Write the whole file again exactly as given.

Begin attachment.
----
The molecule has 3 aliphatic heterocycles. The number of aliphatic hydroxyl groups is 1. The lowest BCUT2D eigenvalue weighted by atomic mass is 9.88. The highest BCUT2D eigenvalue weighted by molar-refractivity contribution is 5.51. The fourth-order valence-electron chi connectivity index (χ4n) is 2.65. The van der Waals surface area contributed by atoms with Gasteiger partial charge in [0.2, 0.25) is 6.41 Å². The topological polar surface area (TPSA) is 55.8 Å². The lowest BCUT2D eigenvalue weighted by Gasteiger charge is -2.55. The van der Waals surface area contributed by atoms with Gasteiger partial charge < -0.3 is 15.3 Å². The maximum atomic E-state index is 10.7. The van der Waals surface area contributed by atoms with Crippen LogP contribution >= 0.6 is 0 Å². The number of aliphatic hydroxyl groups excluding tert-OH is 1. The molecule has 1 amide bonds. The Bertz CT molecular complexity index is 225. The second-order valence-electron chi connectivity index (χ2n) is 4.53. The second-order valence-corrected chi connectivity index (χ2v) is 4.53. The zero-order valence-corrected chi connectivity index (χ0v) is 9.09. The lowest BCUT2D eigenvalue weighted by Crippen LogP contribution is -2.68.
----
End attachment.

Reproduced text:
The molecule has 3 aliphatic heterocycles. The number of aliphatic hydroxyl groups is 1. The lowest BCUT2D eigenvalue weighted by atomic mass is 9.88. The highest BCUT2D eigenvalue weighted by molar-refractivity contribution is 5.51. The fourth-order valence-electron chi connectivity index (χ4n) is 2.65. The van der Waals surface area contributed by atoms with Gasteiger partial charge in [0.2, 0.25) is 6.41 Å². The topological polar surface area (TPSA) is 55.8 Å². The lowest BCUT2D eigenvalue weighted by Gasteiger charge is -2.55. The van der Waals surface area contributed by atoms with Gasteiger partial charge < -0.3 is 15.3 Å². The maximum atomic E-state index is 10.7. The van der Waals surface area contributed by atoms with Crippen LogP contribution >= 0.6 is 0 Å². The number of aliphatic hydroxyl groups excluding tert-OH is 1. The molecule has 1 amide bonds. The Bertz CT molecular complexity index is 225. The second-order valence-electron chi connectivity index (χ2n) is 4.53. The second-order valence-corrected chi connectivity index (χ2v) is 4.53. The zero-order valence-corrected chi connectivity index (χ0v) is 9.09. The lowest BCUT2D eigenvalue weighted by Crippen LogP contribution is -2.68.